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The Brittones Anavionenses

Published online by Cambridge University Press:  09 November 2011

A. L. F. Rivet
Springpool, The University, Keele


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Britannia , Volume 13 , November 1982 , pp. 321 - 322
Copyright © A. L. F. Rivet 1982. Exclusive Licence to Publish: The Society for the Promotion of Roman Studies

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82 H-G. Pflaum, Les carhères procuratoriennes èquestres sous le Haut-Empire romain (1960), 217-9.

83 Brunt, P. A., JRS lxv (1975), 137, 145Google Scholar; see also Sailer, R. P., JRS lxx (1980), 49Google Scholar, R. Syme, ibid., 73, 77.

84 e.g. on the first (1924) and second (1928) editions of the O.S. Map of Roman Britain and on the map in Collingwood and Myres, Roman Britain and the English Settlements (1936, 1937).

85 Archaeologia xciii (1940), 42.

86 RIB 2243.

87 Richmond, op. cit. (note 85), 22.

88 Most recently, A. R. Birley, The People of Roman Britain (1979), 52.

89 S. S. Frere, Britannia (2nd edn, 1974), 246, n. 9.

90 e.g. Haverfield & Macdonald, The Roman Occupation of Britain (1924), 120; Birley, E., Dumfries & Galloway Trans. 3 xxix (1952), 52Google Scholar (= Roman Britain and the Roman Army, 33), Research on Hadrian's Wall (1961), 272; Richmond in Wheeler, The Stanwick Fortifications (1954), 61; Breeze and Dobson, Hadrian's Wall (1976), 43. Amandus, the dedicator of RIB 2091, was an architect us and probably not himself a Brigantian, but why else should the goddess be honoured here?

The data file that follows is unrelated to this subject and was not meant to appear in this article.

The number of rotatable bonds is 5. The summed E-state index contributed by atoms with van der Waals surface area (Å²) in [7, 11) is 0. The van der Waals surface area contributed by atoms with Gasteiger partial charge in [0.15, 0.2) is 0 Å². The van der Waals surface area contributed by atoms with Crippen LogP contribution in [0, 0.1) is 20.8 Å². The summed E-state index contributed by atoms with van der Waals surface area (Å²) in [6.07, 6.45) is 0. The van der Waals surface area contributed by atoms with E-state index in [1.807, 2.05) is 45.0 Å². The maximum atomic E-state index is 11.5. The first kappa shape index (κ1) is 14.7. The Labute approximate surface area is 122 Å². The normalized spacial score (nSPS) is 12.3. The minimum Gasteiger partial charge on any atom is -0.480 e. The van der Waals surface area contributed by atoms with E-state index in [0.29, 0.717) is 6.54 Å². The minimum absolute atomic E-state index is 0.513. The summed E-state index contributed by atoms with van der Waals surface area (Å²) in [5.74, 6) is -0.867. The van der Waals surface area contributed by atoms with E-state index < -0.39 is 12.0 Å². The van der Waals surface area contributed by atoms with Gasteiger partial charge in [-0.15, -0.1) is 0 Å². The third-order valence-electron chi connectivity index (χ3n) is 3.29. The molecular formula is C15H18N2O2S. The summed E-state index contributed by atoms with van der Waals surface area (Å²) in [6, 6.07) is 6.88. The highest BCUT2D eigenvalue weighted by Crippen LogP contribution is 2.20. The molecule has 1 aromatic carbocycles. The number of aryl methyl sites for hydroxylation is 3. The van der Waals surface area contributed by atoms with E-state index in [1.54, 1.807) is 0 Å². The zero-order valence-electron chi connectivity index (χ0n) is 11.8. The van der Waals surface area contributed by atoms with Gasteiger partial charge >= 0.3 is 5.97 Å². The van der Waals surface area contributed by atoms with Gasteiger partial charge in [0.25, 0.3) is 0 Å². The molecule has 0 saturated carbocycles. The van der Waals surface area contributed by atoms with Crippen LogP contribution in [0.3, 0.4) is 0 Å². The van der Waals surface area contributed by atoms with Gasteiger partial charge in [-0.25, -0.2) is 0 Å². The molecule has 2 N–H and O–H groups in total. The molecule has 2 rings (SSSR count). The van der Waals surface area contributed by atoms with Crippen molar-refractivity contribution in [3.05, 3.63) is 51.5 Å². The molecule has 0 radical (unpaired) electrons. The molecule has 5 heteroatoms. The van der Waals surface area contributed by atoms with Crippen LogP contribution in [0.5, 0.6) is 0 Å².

91 Hartley, B. R., ‘The Roman Occupation of Scotland: the evidence of samian ware’, Britannia iii (1972), 15Google Scholar

92 cf. Birley 1961, op. cit. (note 90), 272, Breeze and Dobson, op. cit. (note 90), 43.

93 Hartley, op. cit. (note 91), 10; A. S. Robertson, Birrens (Blatobulgium) (1975), 42, 73-5, 151, 155, 178.

94 Holder, A., Alt-celtischer Sprachschatz iii (1907), 606Google Scholar.

95 W. J. Watson, The History of the Celtic Place-Names of Scotland (1926), could offer no British analogies and the only possible example in E. Ekwall, English River-Names (1928), is the Ann (now Pillhill) Brook in Hampshire, but that is too small to have given its name to a region or even a sept of a tribe. It is, perhaps, worth mentioning that the fact that the people are called Brittones, as opposed to Britanni, does not necessarily imply a northern location: Martial, the earliest literary user of Brittones, makes no distinction between the two (they are all picti or caerulei!) and at least by the fourth century (e.g. in Ausonius) Britto was the normal word for a Briton (whence Bede's Bretto).